Kittitas Valley Healthcare (KVH) recently offered Ellensburg High School (EHS) students to learn about the complex work that goes into providing health care services, and the role that hospitals play in their communities. During KVH’s first annual “Experience Healthcare” event, ten students were immersed in the daily operations of a hospital and clinic system.
“I hope the students took away all the work that goes into care of an emergency patient and the different roles needed,” said Dede Utley, registered nurse and Director of Emergency Services. “Another valuable lesson I hope they saw is the human aspect of what we do, the impact we have on people’s lives and the difference we make every day.”
Throughout the week, these EHS seniors participated in many hands-on learning opportunities, including safe patient handling techniques, practicing dispensing medicines and performing glucose testing. EHS students also had the opportunity to join Central Washington University Paramedic Program students in witnessing a full-scale Emergency Department drill. The drill ended on the KVH helipad with the students learning about the medical transport helicopter, its features and the training required to be a helicopter medic.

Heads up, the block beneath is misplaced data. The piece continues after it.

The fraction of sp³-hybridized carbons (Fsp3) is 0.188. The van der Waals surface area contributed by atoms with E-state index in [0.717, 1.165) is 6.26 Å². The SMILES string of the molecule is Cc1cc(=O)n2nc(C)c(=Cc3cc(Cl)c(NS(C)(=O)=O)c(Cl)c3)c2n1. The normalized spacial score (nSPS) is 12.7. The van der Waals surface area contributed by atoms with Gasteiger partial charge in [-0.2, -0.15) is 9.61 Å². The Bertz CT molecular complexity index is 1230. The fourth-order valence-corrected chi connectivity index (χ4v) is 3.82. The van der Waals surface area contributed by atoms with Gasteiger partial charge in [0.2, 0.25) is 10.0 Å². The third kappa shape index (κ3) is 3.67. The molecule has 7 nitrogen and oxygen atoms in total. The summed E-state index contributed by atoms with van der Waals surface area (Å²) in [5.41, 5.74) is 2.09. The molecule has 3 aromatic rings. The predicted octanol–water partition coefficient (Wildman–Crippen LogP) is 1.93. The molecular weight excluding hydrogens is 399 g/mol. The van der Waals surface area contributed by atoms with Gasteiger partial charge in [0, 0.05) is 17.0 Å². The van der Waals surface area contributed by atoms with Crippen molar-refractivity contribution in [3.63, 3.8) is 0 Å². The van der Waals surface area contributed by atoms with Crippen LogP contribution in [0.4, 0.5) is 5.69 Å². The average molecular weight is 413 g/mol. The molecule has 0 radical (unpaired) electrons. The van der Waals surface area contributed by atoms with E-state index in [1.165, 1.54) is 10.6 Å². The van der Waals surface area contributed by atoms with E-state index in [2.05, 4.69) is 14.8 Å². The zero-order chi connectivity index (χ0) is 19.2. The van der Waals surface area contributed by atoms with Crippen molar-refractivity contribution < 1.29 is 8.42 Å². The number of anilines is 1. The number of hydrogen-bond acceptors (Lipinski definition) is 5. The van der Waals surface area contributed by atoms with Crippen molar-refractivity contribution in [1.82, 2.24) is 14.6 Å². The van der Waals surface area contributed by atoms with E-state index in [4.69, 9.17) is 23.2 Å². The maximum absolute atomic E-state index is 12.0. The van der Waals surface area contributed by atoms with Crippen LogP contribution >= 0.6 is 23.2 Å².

The final day of Experience Healthcare brought in representatives from area colleges to talk about the educational pathways needed to prepare them for a career in health care, as well as stories from current employees on how they came to work at KVH. Students learned about scholarship opportunities and what they can do before graduation to make their career dreams a reality.
“Susan Penick, KVH RN, and I have been doing a similar program with pre-med students at Central Washington University for 20 years,” said Karen Schock, Director of Volunteer Services. “I have been fortunate enough to see a student go through the program, go to medical school and come back to practice in our community…that’s why we are doing this.”
Through this partnership with EHS, KVH is hoping to build a program that will impact these students’ lives and career paths in years to come.